The Biological Science Research Laboratory of Kao Corporation (President: Yoshihiro Hasebe) has found that the degree of skin aging, which varies among individuals, may be assessed by estimating the "biological age" of the skin. This can be done by utilizing expression information of ribonucleic acid (RNA) in skin surface lipids (SSL-RNA), which changes with aging, in combination with machine learning.
These findings were reported at the 21st Scientific Meeting of the Japanese Society of Anti-Aging Medicine, held in Kyoto (on site) and online from June 25 to 27, 2021, as well as the 86th Society of Cosmetic Chemists of Japan (SCCJ) Research Symposium, held online on July 15, 2021. At the SCCJ symposium, the presentation of these findings won the best presentation award.
Aging is a phenomenon that closely related to decline in various physical functions over time. The degree and symptoms of aging vary even among individuals of the same chronological age. Recently, the concept of biological age, which indicates the degree of aging and is estimated from the degree of decline in physical functions, has drawn the attention of researchers.
The SSL-RNA monitoring technology reported by Kao in 2019 enables the collection and analysis of SSL-RNA from facial sebum without damaging the skin.*1 Information on biomolecules which change with age, such as RNAs and proteins, plays an important role in estimating biological age. In the study detailed below, Kao investigated whether the biological age of the skin can be estimated using SSL-RNA expression information.
In a previous study, Kao demonstrated that SSL-RNA expression patterns change with age.*2 In the study described below, Kao conducted enrichment analysis*3 of 368 RNAs that are significantly associated with chronological age in 113 women aged 20 to 59 years. The analysis revealed that SSL-RNAs, whose expression patterns change with aging, contain various components that are responsible for aging-related functions including inflammation, cell death, cellular senescence, epidermal differentiation and so on. Based on these results, Kao considered that the use of SSL-RNA could enable us to estimate the degree of aging of the human body.
To demonstrate this, Kao constructed and evaluated a machine learning model that predicts age based on the expression levels of 368 RNAs that change with aging using the same study subjects as those in the analysis mentioned above.*4 This evaluation showed a high correlation between the predicted and actual chronological ages (Figure 1). However, even among the same age group, some subjects showed higher or lower predicted age than others. Therefore, the predicted ages suggested biological ages, reflecting the degree of variation in aging among individuals.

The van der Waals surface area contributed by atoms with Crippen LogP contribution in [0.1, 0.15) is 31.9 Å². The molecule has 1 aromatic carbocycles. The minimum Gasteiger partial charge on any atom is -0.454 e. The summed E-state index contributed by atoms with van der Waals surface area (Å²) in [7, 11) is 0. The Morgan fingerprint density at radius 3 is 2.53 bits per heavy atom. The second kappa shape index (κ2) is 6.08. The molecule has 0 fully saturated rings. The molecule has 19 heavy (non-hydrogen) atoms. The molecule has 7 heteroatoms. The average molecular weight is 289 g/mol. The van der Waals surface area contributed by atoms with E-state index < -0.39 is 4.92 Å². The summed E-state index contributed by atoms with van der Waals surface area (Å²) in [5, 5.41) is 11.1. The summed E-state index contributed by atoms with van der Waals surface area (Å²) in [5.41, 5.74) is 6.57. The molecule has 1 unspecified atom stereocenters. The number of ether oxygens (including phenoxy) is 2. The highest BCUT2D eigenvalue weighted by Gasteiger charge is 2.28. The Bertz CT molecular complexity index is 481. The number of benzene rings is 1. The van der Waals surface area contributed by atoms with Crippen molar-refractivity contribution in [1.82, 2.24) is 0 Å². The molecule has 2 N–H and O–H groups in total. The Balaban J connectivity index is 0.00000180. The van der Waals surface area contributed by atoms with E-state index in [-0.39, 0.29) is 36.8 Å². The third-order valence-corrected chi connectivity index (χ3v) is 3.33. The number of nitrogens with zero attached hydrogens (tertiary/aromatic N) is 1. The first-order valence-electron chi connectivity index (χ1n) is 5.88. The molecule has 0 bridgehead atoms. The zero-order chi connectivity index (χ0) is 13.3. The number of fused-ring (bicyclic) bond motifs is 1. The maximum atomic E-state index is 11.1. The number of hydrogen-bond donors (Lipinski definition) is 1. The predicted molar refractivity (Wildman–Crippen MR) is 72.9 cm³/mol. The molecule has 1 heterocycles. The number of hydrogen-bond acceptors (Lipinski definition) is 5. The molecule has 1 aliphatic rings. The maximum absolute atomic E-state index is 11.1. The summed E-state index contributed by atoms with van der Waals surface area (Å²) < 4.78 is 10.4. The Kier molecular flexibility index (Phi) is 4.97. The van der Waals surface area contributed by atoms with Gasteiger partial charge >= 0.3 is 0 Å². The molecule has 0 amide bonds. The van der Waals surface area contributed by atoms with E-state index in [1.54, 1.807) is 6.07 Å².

In this study, ages predicted by the machine learning model were defined as biological ages and were verified to determine whether they were valid as an index of skin aging. In a group of participants in their 40s (n=14), among whom skin aging was expected to vary considerably by individual, participants in the upper 25% of biological age (older biological age group) and those in the lower 25% of biological age (younger biological age group) were included in the analysis to compare skin measurements between the groups. In the analysis, the older biological age group (n=4) showed more skin roughness at the outer corner of the eyes (larger number of and/or deeper wrinkles), less skin elasticity around the eyes, and more glycated level of the skin around the mouth compared with the younger biological age group (Figure 2).
Based on these findings, it was considered that biological age estimated from SSL-RNA is a valid index of skin aging because individuals whose biological age was relatively older tended to show more aged skin.
Furthermore, the correlations between skin measurements related to skin aging and biological age or chronological age were analyzed in the same age group to verify to what extent biological age can reflect skin aging compared with chronological age. As a result, it was revealed that biological age significantly correlates with skin measurements while there were no significant correlations between chronological age and skin measurements in the group in their 40s (Figure 3). These findings indicate the possibility that biological age estimated from SSL-RNA by using machine learning more strongly reflected the degree of skin aging.
It is known that human skin conditions are significantly affected by aging as well as individual environmental exposures such as ultraviolet rays and diet. The study described above demonstrates that biological age information reflecting the degree of skin aging may be obtained from SSL-RNA. Although chronological age is irreversible, there is a possibility that biological age can be changed for the better by improving environmental factors.
Kao will further accumulate SSL-RNA data to improve the performance of biological age estimation with the goal of applying it to understand the variations in individual aging and to develop optimal approaches to body and skin care.
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